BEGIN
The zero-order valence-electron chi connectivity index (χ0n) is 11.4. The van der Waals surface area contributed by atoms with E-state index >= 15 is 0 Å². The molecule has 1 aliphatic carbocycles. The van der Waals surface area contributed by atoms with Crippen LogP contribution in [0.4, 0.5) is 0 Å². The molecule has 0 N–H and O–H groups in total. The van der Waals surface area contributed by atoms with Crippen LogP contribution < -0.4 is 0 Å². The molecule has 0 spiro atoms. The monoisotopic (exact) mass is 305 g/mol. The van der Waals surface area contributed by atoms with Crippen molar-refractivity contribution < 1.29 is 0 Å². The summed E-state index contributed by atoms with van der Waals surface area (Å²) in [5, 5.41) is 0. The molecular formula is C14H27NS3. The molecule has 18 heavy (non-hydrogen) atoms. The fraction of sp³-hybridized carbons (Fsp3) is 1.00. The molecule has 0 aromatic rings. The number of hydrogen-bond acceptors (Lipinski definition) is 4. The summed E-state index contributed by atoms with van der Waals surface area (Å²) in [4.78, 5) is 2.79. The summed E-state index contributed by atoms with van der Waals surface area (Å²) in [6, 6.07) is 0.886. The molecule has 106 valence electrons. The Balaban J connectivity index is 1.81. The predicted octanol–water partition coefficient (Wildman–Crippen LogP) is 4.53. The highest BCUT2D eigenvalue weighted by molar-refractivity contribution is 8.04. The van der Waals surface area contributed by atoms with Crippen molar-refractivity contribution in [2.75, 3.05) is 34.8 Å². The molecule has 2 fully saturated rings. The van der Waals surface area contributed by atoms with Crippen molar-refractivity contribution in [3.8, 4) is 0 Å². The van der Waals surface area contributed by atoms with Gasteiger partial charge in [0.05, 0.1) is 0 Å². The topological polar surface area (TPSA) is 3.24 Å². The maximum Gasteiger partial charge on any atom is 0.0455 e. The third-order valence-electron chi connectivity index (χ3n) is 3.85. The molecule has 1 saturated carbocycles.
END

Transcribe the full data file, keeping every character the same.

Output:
The zero-order valence-electron chi connectivity index (χ0n) is 11.4. The van der Waals surface area contributed by atoms with E-state index >= 15 is 0 Å². The molecule has 1 aliphatic carbocycles. The van der Waals surface area contributed by atoms with Crippen LogP contribution in [0.4, 0.5) is 0 Å². The molecule has 0 N–H and O–H groups in total. The van der Waals surface area contributed by atoms with Crippen LogP contribution < -0.4 is 0 Å². The molecule has 0 spiro atoms. The monoisotopic (exact) mass is 305 g/mol. The van der Waals surface area contributed by atoms with Crippen molar-refractivity contribution < 1.29 is 0 Å². The summed E-state index contributed by atoms with van der Waals surface area (Å²) in [5, 5.41) is 0. The molecular formula is C14H27NS3. The molecule has 18 heavy (non-hydrogen) atoms. The fraction of sp³-hybridized carbons (Fsp3) is 1.00. The molecule has 0 aromatic rings. The number of hydrogen-bond acceptors (Lipinski definition) is 4. The summed E-state index contributed by atoms with van der Waals surface area (Å²) in [4.78, 5) is 2.79. The summed E-state index contributed by atoms with van der Waals surface area (Å²) in [6, 6.07) is 0.886. The molecule has 106 valence electrons. The Balaban J connectivity index is 1.81. The predicted octanol–water partition coefficient (Wildman–Crippen LogP) is 4.53. The highest BCUT2D eigenvalue weighted by molar-refractivity contribution is 8.04. The van der Waals surface area contributed by atoms with Crippen molar-refractivity contribution in [2.75, 3.05) is 34.8 Å². The molecule has 2 fully saturated rings. The van der Waals surface area contributed by atoms with Crippen molar-refractivity contribution in [3.8, 4) is 0 Å². The van der Waals surface area contributed by atoms with Gasteiger partial charge in [0.05, 0.1) is 0 Å². The topological polar surface area (TPSA) is 3.24 Å². The maximum Gasteiger partial charge on any atom is 0.0455 e. The third-order valence-electron chi connectivity index (χ3n) is 3.85. The molecule has 1 saturated carbocycles.